The term of each House of the Cortes Generales—the Congress and the Senate—expires four years from the date of their previous election, unless they are dissolved earlier. The election Decree shall be issued no later than the twenty-fifth day prior to the date of expiry of the Cortes in the event that the Prime Minister does not make use of his prerogative of early dissolution. The Decree shall be published on the following day in the Official State Gazette (BOE), with election day taking place on the fifty-fourth day from publication. The previous election was held on 28 April 2019, which means that the legislature's term will expire on 28 April 2023. The election Decree shall be published no later than 4 April 2023, with the election taking place on the fifty-fourth day from publication, setting the latest possible election date for the Cortes Generales on Sunday, 28 May 2023.
The Prime Minister has the prerogative to dissolve both Houses at any given time—either jointly or separately—and call a snap election, provided that no motion of no confidence is in process, no state of emergency is in force and that dissolution does not occur before one year has elapsed since the previous one. Additionally, both Houses are to be dissolved and a new election called if an investiture process fails to elect a Prime Minister within a two-month period from the first ballot. Barred this exception, there is no constitutional requirement for simultaneous elections for the Congress and the Senate, there being no precedent of separate elections and with governments having long preferred that elections for the two Houses take place simultaneously.
Parties and alliances
The Cortes Generales were officially dissolved on 24 September 2019, after the publication of the dissolution Decree in the Official State Gazette. The tables below show the status of the parliamentary groups in both chambers at the time of dissolution.
Main electoral lists
The November 2019 Spanish general election was the first to apply the new electoral procedures introduced for election re-runs as a result of the experience of the 2015–2016 political deadlock leading to the June 2016 election. This consists of a special, simplified process, including a shortening of deadlines, the lifting of signature requirements if these had been already met for the immediately previous election and the possibility of maintaining lists and coalitions without needing to go through the same pre-election procedures again. The key dates are listed below (all times are CET. Note that the Canary Islands use WET (UTC+0) instead):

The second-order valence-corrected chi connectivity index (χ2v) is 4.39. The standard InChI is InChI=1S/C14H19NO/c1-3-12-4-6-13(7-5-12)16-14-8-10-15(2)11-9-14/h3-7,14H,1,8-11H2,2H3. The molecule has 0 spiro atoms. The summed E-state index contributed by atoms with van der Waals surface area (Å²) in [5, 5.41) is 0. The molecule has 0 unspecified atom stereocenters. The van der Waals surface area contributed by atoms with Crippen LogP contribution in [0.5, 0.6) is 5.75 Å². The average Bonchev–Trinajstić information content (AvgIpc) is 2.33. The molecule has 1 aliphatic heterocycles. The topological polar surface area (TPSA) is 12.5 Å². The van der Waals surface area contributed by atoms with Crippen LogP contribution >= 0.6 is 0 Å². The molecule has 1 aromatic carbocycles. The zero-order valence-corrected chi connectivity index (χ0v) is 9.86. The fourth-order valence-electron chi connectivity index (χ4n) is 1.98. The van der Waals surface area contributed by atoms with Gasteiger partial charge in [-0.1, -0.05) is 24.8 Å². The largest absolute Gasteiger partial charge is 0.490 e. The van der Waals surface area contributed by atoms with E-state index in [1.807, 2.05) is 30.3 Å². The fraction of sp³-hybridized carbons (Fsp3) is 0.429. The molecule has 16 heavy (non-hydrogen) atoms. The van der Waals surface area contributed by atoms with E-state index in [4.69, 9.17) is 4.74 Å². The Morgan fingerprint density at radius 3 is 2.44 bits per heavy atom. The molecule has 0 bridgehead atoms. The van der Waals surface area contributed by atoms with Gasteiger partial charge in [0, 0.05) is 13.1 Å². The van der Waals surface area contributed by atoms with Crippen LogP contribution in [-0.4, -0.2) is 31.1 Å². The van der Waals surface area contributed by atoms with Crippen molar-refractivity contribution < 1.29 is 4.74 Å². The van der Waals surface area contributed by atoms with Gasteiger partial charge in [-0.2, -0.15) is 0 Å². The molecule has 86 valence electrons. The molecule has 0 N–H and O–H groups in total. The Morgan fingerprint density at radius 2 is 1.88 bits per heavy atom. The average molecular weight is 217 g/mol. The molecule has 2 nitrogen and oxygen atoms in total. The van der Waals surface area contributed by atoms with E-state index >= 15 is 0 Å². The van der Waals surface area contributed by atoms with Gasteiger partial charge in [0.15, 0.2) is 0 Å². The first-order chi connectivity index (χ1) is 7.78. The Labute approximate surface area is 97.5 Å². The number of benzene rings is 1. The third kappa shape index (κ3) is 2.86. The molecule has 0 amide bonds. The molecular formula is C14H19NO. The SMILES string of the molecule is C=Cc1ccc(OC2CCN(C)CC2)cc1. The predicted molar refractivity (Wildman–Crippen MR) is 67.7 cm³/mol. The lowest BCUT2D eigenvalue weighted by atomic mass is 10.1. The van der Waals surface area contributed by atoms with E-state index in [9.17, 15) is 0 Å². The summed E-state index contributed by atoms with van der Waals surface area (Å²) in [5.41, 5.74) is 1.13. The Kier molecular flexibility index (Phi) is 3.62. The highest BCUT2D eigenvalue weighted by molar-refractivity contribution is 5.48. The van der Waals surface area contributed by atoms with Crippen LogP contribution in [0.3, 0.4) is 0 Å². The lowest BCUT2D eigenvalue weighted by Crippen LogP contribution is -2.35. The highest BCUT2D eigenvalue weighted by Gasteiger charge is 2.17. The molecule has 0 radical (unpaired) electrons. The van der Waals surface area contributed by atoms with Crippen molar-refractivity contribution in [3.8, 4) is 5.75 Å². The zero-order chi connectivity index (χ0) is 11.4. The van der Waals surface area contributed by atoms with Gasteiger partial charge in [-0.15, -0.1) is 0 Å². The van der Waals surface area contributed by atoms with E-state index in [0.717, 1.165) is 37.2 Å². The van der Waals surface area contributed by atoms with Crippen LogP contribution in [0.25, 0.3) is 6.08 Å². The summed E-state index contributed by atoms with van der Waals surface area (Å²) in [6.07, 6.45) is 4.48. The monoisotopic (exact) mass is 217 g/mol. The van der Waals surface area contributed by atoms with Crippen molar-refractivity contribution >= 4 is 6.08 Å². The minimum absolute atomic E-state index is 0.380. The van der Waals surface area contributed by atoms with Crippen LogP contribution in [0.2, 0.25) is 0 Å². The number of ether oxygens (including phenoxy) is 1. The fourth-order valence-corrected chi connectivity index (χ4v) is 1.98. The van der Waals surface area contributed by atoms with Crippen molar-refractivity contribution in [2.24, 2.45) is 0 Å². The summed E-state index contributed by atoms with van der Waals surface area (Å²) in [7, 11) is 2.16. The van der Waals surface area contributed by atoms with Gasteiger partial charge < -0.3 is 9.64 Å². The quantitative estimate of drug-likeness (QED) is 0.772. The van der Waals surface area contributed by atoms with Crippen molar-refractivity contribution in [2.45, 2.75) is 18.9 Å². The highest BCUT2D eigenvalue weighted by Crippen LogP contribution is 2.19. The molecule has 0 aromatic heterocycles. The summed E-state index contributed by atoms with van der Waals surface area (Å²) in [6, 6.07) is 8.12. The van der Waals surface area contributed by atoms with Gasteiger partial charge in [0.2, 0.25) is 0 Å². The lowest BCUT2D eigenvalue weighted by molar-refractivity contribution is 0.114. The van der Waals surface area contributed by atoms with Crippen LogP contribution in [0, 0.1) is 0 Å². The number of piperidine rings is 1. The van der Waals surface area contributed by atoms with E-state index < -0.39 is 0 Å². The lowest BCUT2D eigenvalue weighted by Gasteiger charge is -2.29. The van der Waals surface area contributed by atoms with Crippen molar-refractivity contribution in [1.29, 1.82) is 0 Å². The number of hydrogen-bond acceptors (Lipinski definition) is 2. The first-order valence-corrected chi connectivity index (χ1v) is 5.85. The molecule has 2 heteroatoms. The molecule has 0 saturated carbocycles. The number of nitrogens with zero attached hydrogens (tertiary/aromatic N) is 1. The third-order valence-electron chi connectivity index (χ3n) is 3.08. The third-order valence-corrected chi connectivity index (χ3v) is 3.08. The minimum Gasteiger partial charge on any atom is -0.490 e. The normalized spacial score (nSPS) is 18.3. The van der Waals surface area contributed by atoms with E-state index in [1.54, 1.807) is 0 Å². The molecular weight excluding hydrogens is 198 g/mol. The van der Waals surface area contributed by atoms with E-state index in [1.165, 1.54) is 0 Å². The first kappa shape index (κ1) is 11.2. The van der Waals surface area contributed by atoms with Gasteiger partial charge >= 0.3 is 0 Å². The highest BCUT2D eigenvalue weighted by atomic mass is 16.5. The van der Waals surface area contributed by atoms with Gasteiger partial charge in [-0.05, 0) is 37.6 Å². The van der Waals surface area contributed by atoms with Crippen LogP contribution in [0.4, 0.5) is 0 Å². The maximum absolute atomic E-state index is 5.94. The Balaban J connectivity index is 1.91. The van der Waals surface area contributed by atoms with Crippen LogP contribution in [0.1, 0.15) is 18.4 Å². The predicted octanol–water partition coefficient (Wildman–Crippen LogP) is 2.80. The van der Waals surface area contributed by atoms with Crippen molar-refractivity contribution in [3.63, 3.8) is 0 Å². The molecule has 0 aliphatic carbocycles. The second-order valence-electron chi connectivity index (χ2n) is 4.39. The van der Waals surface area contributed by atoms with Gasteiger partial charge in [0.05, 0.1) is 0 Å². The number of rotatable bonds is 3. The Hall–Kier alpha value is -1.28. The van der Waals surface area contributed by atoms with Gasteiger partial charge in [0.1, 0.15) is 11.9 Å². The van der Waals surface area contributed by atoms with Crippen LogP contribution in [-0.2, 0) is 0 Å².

- 24 September: The election Decree is issued with the countersign of the President of the Congress of Deputies, ratified by the King. Formal dissolution of the Cortes Generales and beginning of a suspension period of events for the inauguration of public works, services or projects.
- 25 September: Initial constitution of Provincial and Zone Electoral Commissions.
- 30 September: Deadline for parties and federations intending to maintain or enter into a coalition to inform the relevant Electoral Commission.
- 7 October: Deadline for parties, federations, coalitions, and groupings of electors to maintain or present lists of candidates to the relevant Electoral Commission.
- 9 October: Submitted lists of candidates are provisionally published in the Official State Gazette.
- 13 October: Deadline for parties, federations, coalitions, and groupings of electors to rectify irregularities in their lists.
- 14 October: Official proclamation of valid submitted lists of candidates.
- 15 October: Proclaimed lists are published in the Official State Gazette.
- 19 October: Deadline for citizens entered in the Register of Absent Electors Residing Abroad and for citizens temporarily absent from Spain to apply for voting.
- 31 October: Deadline to apply for postal voting.
- 1 November: Official start of electoral campaigning.
- 5 November: Official start of legal ban on electoral opinion polling publication, dissemination or reproduction and deadline for citizens entered in the Register of Absent Electors Residing Abroad to vote by mail.
- 6 November: Deadline for postal and temporarily absent voters to issue their votes.
- 8 November: Last day of official electoral campaigning and deadline for citizens entered in the Register of Absent Electors Residing Abroad to vote in a ballot box in the relevant Consular Office or Division.
- 9 November: Official 24-hour ban on political campaigning prior to the general election (reflection day).
- 10 November: Polling day (polling stations open at 9 am and close at 8 pm or once voters present in a queue at/outside the polling station at 8 pm have cast their vote). Provisional counting of votes starts immediately.
- 13 November: General counting of votes, including the counting of votes made overseas.
- 16 November: Deadline for the general counting of votes to be carried out by the relevant Electoral Commission.
- 25 November: Deadline for elected members to be proclaimed by the relevant Electoral Commission.
- 5 December: Deadline for both chambers of the Cortes Generales to be re-assembled (the election Decree determines this date, which for the November 2019 election was set for 3 December).
- 4 January: Final deadline for definitive results to be published in the Official State Gazette.